Tapas dishes in a bright, airy, bustling space
This vibrant Spanish tapas restaurant is open brunch from 11am to 3pm on Saturday and Sunday and offers a good mix of the hot and cold tapas from the dinner menu, as well as a bunch of affordable dishes that are desayuno-specific. The piperade with baked eggs and grilled bread (add jamon) is a satisfying classic, or if you’re craving something sweet, there’s an indulgent French toast with sherry custard, date syrup, almonds, bananas, and cream. As far as cocktails go, there are a couple of low ABV options, but if you’re looking to really commit to the day drinking, you can also order from the entire cocktail menu, including the four signature gin and tonics. Lastly, while the pan con tomate with jamon at Barvale may not be quite as mouthwatering as what you’ll get at Barcino, it’s $21 less, which is reason enough to order it.
An SF institution housed in an old drugstore
A greedy landlord and a one-alarm fire almost shut down this popular Mission breakfast and lunch spot, but after a two-year hiatus, Boogaloos is back in its original space with over-the-top dishes that will cure even the worst of hangovers. There are a few new dishes on the menu, but you’ll still find all of the old favorites, including the famous Temple O’ Spuds and chorizo hash and eggs. The “mood elevators” menu is limited, but if your hangover requires a mimosa, screwdriver, or Bloody Mary, Boogaloos has you covered. Plus, the turnover is fast, so there’s never too long of a wait.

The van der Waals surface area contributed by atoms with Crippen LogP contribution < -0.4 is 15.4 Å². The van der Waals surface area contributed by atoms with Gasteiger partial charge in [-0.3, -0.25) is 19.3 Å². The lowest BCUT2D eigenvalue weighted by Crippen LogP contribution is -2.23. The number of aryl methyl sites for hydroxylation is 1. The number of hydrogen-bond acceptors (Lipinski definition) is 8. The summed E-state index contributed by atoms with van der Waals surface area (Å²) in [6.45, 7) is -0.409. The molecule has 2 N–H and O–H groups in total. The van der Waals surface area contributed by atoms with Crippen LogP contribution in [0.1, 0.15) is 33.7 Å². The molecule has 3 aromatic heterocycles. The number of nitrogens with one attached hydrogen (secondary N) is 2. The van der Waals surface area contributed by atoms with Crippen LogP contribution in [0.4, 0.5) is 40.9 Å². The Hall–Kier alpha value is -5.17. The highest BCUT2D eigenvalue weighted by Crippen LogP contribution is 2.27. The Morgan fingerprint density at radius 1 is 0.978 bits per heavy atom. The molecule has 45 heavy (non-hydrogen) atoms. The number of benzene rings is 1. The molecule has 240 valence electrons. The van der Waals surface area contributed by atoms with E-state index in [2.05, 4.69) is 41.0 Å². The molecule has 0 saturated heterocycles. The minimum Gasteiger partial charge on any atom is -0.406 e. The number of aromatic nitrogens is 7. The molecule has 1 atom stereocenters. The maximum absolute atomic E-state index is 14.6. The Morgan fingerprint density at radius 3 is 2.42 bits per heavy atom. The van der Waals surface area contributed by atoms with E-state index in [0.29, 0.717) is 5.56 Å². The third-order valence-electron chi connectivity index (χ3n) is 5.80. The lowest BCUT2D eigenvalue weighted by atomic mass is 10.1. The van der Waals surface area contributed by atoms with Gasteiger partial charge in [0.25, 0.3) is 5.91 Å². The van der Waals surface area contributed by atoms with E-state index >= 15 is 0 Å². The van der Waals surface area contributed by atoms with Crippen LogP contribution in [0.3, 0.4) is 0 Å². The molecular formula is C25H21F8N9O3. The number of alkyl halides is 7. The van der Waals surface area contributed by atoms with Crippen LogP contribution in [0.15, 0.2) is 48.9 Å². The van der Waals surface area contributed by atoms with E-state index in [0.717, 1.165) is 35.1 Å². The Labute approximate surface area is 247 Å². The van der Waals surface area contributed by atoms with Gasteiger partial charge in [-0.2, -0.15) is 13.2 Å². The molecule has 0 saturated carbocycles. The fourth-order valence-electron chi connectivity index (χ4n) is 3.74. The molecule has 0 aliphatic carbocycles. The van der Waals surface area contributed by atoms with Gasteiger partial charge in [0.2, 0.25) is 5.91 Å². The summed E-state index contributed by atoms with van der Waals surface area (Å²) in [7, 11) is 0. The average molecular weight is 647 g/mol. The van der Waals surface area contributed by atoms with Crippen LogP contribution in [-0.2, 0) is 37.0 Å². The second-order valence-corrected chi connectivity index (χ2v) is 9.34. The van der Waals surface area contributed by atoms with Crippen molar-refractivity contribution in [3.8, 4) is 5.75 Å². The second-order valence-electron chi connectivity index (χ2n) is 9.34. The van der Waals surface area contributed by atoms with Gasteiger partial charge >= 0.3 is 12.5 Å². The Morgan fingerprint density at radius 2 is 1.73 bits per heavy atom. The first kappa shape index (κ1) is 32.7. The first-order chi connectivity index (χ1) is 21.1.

Lower Pac Heights
Come for the brunch; stay for the cocktails and cozy vibe
When The Snug opened up earlier this year, it instantly became the coolest bar on Fillmore Street... a street that really needed a bar that was cool. Of course, the coolness factor means pretty intense crowds, but it’s worth the wait to score a table. The brunch menu is fairly limited, but it would be hard not to find something to order unless you’re a person who doesn’t like avocado toast, eggs Benedict, a breakfast burger, or pasta (there are a couple of other options as well). The brunch cocktail menu also appeals to all kind of palates, but our two favorites are a brown buttered coffee with bourbon, coffee, chestnut, butter, and amaro cream, and the “Breakfast” -- one part French single malt, one part glass, one part blueberry muffin.
A chic brunch spot that serves healthy fare, indulgent dishes, and everything in between
Even the pickiest of eaters will find something to order at this sunshine-filled (pending the fog’s behavior) breakfast and lunch spot from the folks behind Woodhouse Fish Co. There are toasts, bowls, eggs, pancakes, French toast, a Benedict, salads, open-faced grilled cheese, corned beef, and chicken salad sandwiches, and a cocktail menu that’s hard to resist. Best of all, Wooden Spoon is open from 8am to 3pm Wednesday through Sunday (Monday and Tuesday are happening soon), so you don’t have to wait for the weekend to get your Bloody and bacon fix.